This painting is really like a painting of a couple or at least of two people. The way they are arranged and the way they appear to be leaning away and toward each other looks so much like the way people often arrange themselves with each other when they sit down together.
At the time of this writing the world is hunkered down to try to contain the spread of COVID 19 carona virus. Part of that effort is the necessity of social distancing and people staying apart from one another at least 6’. Well, it seems that the pumpkin likes the zucchini but for whatever reason it appears the pumpkin has pulled away and is leaning back. The zucchini would like to be closer but appears to be unwilling to violate the pumpkins private space. He yearns and leans in but he dare not come any closer. Behind him the curtains and brush strokes swirl around him and the pumpkin seeming to both draw them together and yet hold them apart. It is almost like a loose grid that expresses the invisible dynamics of their relationship that may be more real than a more realistic portrayal of both the background and the protagonists themselves.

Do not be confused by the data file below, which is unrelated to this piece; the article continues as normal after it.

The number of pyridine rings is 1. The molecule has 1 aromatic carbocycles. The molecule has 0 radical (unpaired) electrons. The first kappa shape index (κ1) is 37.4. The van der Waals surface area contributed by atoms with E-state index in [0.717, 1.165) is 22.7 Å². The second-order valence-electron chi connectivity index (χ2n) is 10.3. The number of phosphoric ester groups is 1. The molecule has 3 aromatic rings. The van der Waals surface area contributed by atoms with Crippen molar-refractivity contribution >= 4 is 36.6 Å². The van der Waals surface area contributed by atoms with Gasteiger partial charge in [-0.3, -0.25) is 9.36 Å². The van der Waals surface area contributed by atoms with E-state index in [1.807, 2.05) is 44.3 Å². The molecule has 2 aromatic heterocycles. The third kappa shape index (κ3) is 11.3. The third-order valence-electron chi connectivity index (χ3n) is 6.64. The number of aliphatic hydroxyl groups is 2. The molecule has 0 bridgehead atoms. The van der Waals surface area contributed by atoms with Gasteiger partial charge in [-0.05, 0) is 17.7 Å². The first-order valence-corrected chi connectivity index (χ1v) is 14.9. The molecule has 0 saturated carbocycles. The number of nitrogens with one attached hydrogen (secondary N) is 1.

20 x 14” approximately
When I painted this piece white pumpkins were pretty new on the fall shelves of suburban grocery shelves. I fell in love with them right away. I’m surprised I haven’t painted more.
“Pattypan With Grace”
48″ x 24”
“Pattypan With Marni”
48″ x 24”
“Skull and Snake Cidual”
Oil on panel
48” x 33”
As part of my spiritual practice I created ciduals. These are symbols imbued with personal meaning and function as reminders of “principles” or concerns during meditation. Looking at a painting can be a form of meditation. The cidual has been whited out with layers of white paint making it obfuscated in varying degrees. The combination of the snake and stone along with the skull are frequently used elements to convey the intertwined aspects of life and death in our imagination.
“Vase with Flowers”
18” x 12”